At­lanta semi-pro soc­cer player em­braces be­ing role model af­ter pen­ning com­ing out es­say

GA Voice - - Outspoken -


When Adam McCabe, a mid­fielder for our very own semi-pro soc­cer team The Ge­or­gia Revo­lu­tion FC, took the field ear­lier this month, he did so as a re­newed man. For one, he’ll have a boyfriend cheer­ing him on. He’ll have the sat­is­fac­tion of a blos­som­ing sales ca­reer off the field. But best of all, he’ll be able to take pride in the knowl­edge that as an out ath­lete, he’s set­ting an ex­am­ple for fans look­ing to see some­one like them­selves in the ath­letic spot­light.

The At­lanta-born, Tal­la­hasee, Flori­daraised for­mer over­seas pro­fes­sional player joined the wave of out ath­letes, com­ing out in a poignant first-per­son es­say pub­lished on­line this past De­cem­ber. In it, he de­tailed years of con­fu­sion and iso­la­tion as he strug­gled to bal­ance the first love of his life – soc­cer – with his bur­geon­ing iden­tity as a gay man.

“It was a mix of me try­ing to de­fine my­self even fur­ther – yeah I played soc­cer and I had a full-time job and I had my boyfriend. Life is great – but there’s got to be more,” McCabe said of his de­ci­sion to come out. “I thought, ‘How can I im­pact At­lanta? How can I im­pact my com­mu­nity?’”

It was a 180-de­gree shift for McCabe, who spent two decades hid­ing in the su­per-ma­cho arena of pro soc­cer. That world, he said, con­sisted of het­ero-fo­cused locker room ban­ter and anti-gay jokes that made it very clear he was not in a safe space to be out and proud – es­pe­cially when he was play­ing in Europe.

The pres­sure of hid­ing even­tu­ally got to him: In March 2015, af­ter stints in Eng­land, Thai­land and Slo­vakia, McCabe be­came dis­il­lu­sioned with the game and moved back to the states, land­ing in At­lanta. It was here, while play­ing on a lo­cal team, that McCabe made peace with his iden­tity and de­cided to make his sex­u­al­ity pub­lic.

April 28, 2017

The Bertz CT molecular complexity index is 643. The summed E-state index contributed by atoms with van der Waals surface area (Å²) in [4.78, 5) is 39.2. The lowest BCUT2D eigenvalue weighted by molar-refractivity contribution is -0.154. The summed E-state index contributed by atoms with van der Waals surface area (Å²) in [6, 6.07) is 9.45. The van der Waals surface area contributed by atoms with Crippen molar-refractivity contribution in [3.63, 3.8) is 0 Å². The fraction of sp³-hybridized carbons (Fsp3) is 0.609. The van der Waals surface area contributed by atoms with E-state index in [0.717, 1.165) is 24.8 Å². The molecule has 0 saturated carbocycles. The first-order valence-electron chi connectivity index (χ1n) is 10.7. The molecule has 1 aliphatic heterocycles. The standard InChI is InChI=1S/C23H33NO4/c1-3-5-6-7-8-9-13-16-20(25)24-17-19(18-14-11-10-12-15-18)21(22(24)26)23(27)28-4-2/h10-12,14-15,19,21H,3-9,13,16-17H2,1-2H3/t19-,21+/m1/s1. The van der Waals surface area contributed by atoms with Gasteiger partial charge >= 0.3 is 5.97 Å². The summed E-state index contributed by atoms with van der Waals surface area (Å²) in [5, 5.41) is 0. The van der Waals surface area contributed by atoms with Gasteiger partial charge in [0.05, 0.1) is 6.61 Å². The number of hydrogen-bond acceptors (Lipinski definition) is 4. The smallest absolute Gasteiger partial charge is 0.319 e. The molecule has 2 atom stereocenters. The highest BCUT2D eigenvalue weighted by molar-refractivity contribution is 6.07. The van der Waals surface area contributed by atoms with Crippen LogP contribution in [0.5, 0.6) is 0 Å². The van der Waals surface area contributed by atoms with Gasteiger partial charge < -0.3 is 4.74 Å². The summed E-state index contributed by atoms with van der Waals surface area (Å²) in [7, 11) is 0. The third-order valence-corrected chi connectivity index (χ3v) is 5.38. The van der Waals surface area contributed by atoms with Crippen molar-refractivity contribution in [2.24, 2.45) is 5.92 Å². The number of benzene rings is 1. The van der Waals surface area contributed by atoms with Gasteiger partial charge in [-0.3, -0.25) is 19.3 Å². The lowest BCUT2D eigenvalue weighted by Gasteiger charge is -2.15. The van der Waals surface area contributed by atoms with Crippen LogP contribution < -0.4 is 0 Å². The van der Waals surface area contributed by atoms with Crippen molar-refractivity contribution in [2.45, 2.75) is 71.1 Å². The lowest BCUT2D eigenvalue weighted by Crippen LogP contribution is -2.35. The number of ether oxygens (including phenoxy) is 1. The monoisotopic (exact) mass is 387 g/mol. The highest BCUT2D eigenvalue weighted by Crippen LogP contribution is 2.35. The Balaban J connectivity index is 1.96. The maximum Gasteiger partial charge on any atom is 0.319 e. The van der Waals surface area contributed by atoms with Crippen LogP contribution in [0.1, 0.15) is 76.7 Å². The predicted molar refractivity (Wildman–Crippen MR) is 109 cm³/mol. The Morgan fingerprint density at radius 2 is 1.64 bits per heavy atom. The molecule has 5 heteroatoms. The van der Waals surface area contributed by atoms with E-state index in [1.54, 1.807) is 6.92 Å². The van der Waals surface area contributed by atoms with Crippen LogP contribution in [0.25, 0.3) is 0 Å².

Now, in ad­di­tion to soc­cer player and blos­som­ing LGBT ad­vo­cate, McCabe, 25, is proud to add role model to his re­sume.

“I just thought, if the 19- or 20-year-old Adam had some­one he could have reached out to about be­ing gay, I think I would still be play­ing pro­fes­sion­ally over­seas,” he said. “I thought, I didn’t re­ally have that per­son, maybe I can be that per­son.”

Life has to be pretty busy for you right now. What do your days look like?

Grow­ing up, I was ac­cus­tomed to ho­mo­sex­u­al­ity be­ing looked down upon, so for me, the fo­cus was all on soc­cer. I never re­ally dated much. Then, when I went to a lib­eral arts school [Vas­sar Col­lege] and started get­ting hit on by guys, I re­al­ized I liked it. It scared me in a sense, so when I left to go play

I went to Thai­land and played for a few months, then to Slo­vakia. I was kind of search­ing for a place where I could be my­self and be out and open and play pro­fes­sional soc­cer. But I kept on find­ing my­self even more locked away. In Slo­vakia, I hit a break­ing point. I lost my love for soc­cer. All I was think­ing was, am I gonna be clos­eted my whole life?

That led you back to At­lanta, where

The re­al­ity is a gay ath­lete still knows that even though peo­ple say they wouldn’t have an is­sue with it, there still is this huge un­known. There’s so much me­dia at­ten­tion that would come with com­ing out – that scares so many play­ers from do­ing it in their prime.

What, then, has made it worth­while for you?

I’ve had one pro­fes­sional ath­lete come out to me right be­fore I came out and also have heard from peo­ple across the US telling me I’m giv­ing them courage. It’s nice to know that you can kind of help peo­ple but also give them some hope for their fu­ture.

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